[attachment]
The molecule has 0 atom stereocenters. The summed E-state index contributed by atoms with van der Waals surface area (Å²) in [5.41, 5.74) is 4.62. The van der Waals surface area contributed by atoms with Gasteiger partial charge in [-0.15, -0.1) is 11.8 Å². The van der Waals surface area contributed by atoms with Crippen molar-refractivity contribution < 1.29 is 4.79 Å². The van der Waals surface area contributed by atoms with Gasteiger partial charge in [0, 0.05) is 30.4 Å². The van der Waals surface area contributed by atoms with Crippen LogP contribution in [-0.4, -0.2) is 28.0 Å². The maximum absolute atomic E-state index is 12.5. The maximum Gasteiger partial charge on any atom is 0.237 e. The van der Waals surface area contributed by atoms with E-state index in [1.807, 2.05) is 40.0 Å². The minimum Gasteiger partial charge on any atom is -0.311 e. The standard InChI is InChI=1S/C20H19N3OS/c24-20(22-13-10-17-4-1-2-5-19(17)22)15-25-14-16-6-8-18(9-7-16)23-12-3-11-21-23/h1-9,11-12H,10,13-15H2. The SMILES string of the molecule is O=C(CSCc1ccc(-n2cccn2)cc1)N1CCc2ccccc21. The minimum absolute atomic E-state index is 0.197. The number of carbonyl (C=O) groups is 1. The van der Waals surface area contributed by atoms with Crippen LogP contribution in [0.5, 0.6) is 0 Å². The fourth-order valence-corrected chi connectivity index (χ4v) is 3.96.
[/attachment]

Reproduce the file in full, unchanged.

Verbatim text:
The molecule has 0 atom stereocenters. The summed E-state index contributed by atoms with van der Waals surface area (Å²) in [5.41, 5.74) is 4.62. The van der Waals surface area contributed by atoms with Gasteiger partial charge in [-0.15, -0.1) is 11.8 Å². The van der Waals surface area contributed by atoms with Crippen molar-refractivity contribution < 1.29 is 4.79 Å². The van der Waals surface area contributed by atoms with Gasteiger partial charge in [0, 0.05) is 30.4 Å². The van der Waals surface area contributed by atoms with Crippen LogP contribution in [-0.4, -0.2) is 28.0 Å². The maximum absolute atomic E-state index is 12.5. The maximum Gasteiger partial charge on any atom is 0.237 e. The van der Waals surface area contributed by atoms with E-state index in [1.807, 2.05) is 40.0 Å². The minimum Gasteiger partial charge on any atom is -0.311 e. The standard InChI is InChI=1S/C20H19N3OS/c24-20(22-13-10-17-4-1-2-5-19(17)22)15-25-14-16-6-8-18(9-7-16)23-12-3-11-21-23/h1-9,11-12H,10,13-15H2. The SMILES string of the molecule is O=C(CSCc1ccc(-n2cccn2)cc1)N1CCc2ccccc21. The minimum absolute atomic E-state index is 0.197. The number of carbonyl (C=O) groups is 1. The van der Waals surface area contributed by atoms with Crippen LogP contribution in [0.5, 0.6) is 0 Å². The fourth-order valence-corrected chi connectivity index (χ4v) is 3.96.